Check out our commemorative poster design in-the-making with Gary Ragle, owner and designer at Ragle Design. Ragle Design focuses on high-end custom and hot rod design for customers all over the world.
FEATURED: Day 5 Highlight - An Interview with Mr. Burt Reynolds
Check out some comments from our special friend that we made on the Bandit Run, Mr. Burt Reynolds!
Scroll down below to see our daily video blog!
2017 not only marks the 30th anniversary of the Norwood GM plant closure, but it also marks the 40th anniversary of Smokey and the Bandit! To celebrate, we decided to take "Loretta", my Norwood-built 1979 Trans Am, down to the southeast to do what they say couldn't be done! We're going to drive the route from Smokey and the Bandit along with a group of fun loving Trans Am and Smokey and the Bandit fans. The Bandit Run is a reenactment of the journey portrayed in the 1977 Universal Film, Smokey and the Bandit. All Trans Ams used in the filming of Smokey and the Bandit were built at Norwood. The "Bandit Run" reenactment first took place in 2007 and has become an annual event.
Restore a Muscle Car, a Nebraska based muscle car restoration shop hosts the event and works closely with the Burt Reynolds Institute to celebrate these special cars and raise money for worthwhile charities. Many of the Trans Ams on the Run are Norwood builds, so that's exciting for us!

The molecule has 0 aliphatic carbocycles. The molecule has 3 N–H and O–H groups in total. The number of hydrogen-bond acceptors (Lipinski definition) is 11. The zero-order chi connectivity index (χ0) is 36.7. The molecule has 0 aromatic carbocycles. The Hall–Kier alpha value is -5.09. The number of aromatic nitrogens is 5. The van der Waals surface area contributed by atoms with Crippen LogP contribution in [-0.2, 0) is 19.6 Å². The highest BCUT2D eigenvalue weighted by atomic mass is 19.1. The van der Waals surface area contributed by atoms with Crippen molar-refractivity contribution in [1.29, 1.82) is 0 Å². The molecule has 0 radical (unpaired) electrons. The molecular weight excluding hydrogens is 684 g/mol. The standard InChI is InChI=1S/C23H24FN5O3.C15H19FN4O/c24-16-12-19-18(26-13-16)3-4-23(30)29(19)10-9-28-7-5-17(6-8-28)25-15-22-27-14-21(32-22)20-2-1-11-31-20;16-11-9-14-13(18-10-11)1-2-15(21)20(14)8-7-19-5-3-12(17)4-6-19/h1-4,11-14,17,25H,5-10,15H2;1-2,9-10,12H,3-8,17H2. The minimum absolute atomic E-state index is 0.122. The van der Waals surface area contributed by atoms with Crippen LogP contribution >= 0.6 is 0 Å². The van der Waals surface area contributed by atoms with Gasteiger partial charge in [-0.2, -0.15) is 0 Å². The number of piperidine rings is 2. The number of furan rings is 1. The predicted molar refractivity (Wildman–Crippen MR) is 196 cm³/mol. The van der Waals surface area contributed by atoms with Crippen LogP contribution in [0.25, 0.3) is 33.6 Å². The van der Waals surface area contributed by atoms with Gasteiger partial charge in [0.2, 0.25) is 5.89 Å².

Loretta was in rough shape having come off of a 2.5 year sabbatical resting in my garage on a flat tire and an aging tank of gas. We put some elbow grease into her and got her moving again. Our only hope is that she will run reliably enough for us to make the 1000 mile plus trip through the southeast to Atlanta! Thank goodness we don't have to block for Snowman and a truck full of beer! Low and slow is our motto, but with loads of excitement. We're in good company with Norwood fans from across the country!
Watch below as my Dad, Alex (one of the Producers of "Norwood, Where Legends Were Born"), and I take our unproven car on a ridiculously long ride for a ridiculously awesome festival - the Smokey and the Bandit 40th Anniversary Festival in Jonesboro, GA. Will we make it? Who knows. One thing I know for sure - we'll have fun along the way!
Day 1 - Starting the Bandit Run!
Day 1 - Road Testing Loretta on a TN Highway.
Day 2 - Tullahoma to Tupelo!
Day 2, Part 2 - Winding down the day in Tupelo.
Day 3 - Tupelo to Leeds. On the Road again!
Day 3, Part 2 - Give me a Diablo Sandwich and a Dr. Pepper!
Day 4 - On Our Way to Atlanta!
Day 4, Part 2
Day 5 - Hard Work Pays Off!
Day 6 - The Smokey and the Bandit Festival!
Day 6 - The Bandit Jump!
Day 7 - Did We Make It Home?
THANKS SO MUCH FOR CHECKING OUT OUR 2017 BANDIT RUN JOURNEY. GO BANDIT!
We've been working hard gathering exclusive Norwood footage and interviews for almost 4 years and now it's finally time to put the pieces together. Watch our IndieGoGo video below and check out our IndieGoGo campaign. If you support us now, you'll get some pretty sweet perks that are as unique as the Norwood plant itself!
Go to our IndieGoGo page now and reserve your copy of "Norwood: Where Legends Were Born" before they're out.
Historic documents* found by Logan Lawson of the Pilot Car Registry (www.pilotcarregistry.com) debunks decades of conspiracy theories revolving around what killed GM's 1960s electric car efforts. It's a long story, going to the moon and back...